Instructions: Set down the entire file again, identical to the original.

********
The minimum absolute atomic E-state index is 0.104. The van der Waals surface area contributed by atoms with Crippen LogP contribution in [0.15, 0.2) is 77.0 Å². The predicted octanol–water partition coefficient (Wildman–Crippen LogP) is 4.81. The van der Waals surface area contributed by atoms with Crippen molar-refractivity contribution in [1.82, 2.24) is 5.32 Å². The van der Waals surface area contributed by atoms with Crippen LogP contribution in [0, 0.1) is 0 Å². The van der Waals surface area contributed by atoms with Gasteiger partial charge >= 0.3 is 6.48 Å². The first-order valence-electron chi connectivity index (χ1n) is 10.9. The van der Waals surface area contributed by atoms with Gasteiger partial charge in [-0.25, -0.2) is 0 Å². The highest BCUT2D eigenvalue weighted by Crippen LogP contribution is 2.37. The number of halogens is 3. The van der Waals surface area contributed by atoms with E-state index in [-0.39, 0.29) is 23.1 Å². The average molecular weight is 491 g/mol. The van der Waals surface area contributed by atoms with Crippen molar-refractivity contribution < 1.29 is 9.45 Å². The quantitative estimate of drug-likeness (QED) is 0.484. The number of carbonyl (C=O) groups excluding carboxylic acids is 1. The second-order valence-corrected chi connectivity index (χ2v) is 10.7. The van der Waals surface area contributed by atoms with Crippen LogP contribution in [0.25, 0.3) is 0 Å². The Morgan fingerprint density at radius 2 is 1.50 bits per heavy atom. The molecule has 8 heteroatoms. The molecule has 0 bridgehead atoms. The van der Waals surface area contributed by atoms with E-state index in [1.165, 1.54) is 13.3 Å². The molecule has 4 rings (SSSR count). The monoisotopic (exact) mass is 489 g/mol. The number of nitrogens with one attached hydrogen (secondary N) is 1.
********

The minimum absolute atomic E-state index is 0.104. The van der Waals surface area contributed by atoms with Crippen LogP contribution in [0.15, 0.2) is 77.0 Å². The predicted octanol–water partition coefficient (Wildman–Crippen LogP) is 4.81. The van der Waals surface area contributed by atoms with Crippen molar-refractivity contribution in [1.82, 2.24) is 5.32 Å². The van der Waals surface area contributed by atoms with Crippen LogP contribution in [0, 0.1) is 0 Å². The van der Waals surface area contributed by atoms with Gasteiger partial charge >= 0.3 is 6.48 Å². The first-order valence-electron chi connectivity index (χ1n) is 10.9. The van der Waals surface area contributed by atoms with Gasteiger partial charge in [-0.25, -0.2) is 0 Å². The highest BCUT2D eigenvalue weighted by Crippen LogP contribution is 2.37. The number of halogens is 3. The van der Waals surface area contributed by atoms with E-state index in [-0.39, 0.29) is 23.1 Å². The average molecular weight is 491 g/mol. The van der Waals surface area contributed by atoms with Crippen molar-refractivity contribution < 1.29 is 9.45 Å². The quantitative estimate of drug-likeness (QED) is 0.484. The number of carbonyl (C=O) groups excluding carboxylic acids is 1. The second-order valence-corrected chi connectivity index (χ2v) is 10.7. The van der Waals surface area contributed by atoms with Crippen LogP contribution in [0.25, 0.3) is 0 Å². The Morgan fingerprint density at radius 2 is 1.50 bits per heavy atom. The molecule has 8 heteroatoms. The molecule has 0 bridgehead atoms. The van der Waals surface area contributed by atoms with E-state index in [1.165, 1.54) is 13.3 Å². The molecule has 4 rings (SSSR count). The monoisotopic (exact) mass is 489 g/mol. The number of nitrogens with one attached hydrogen (secondary N) is 1.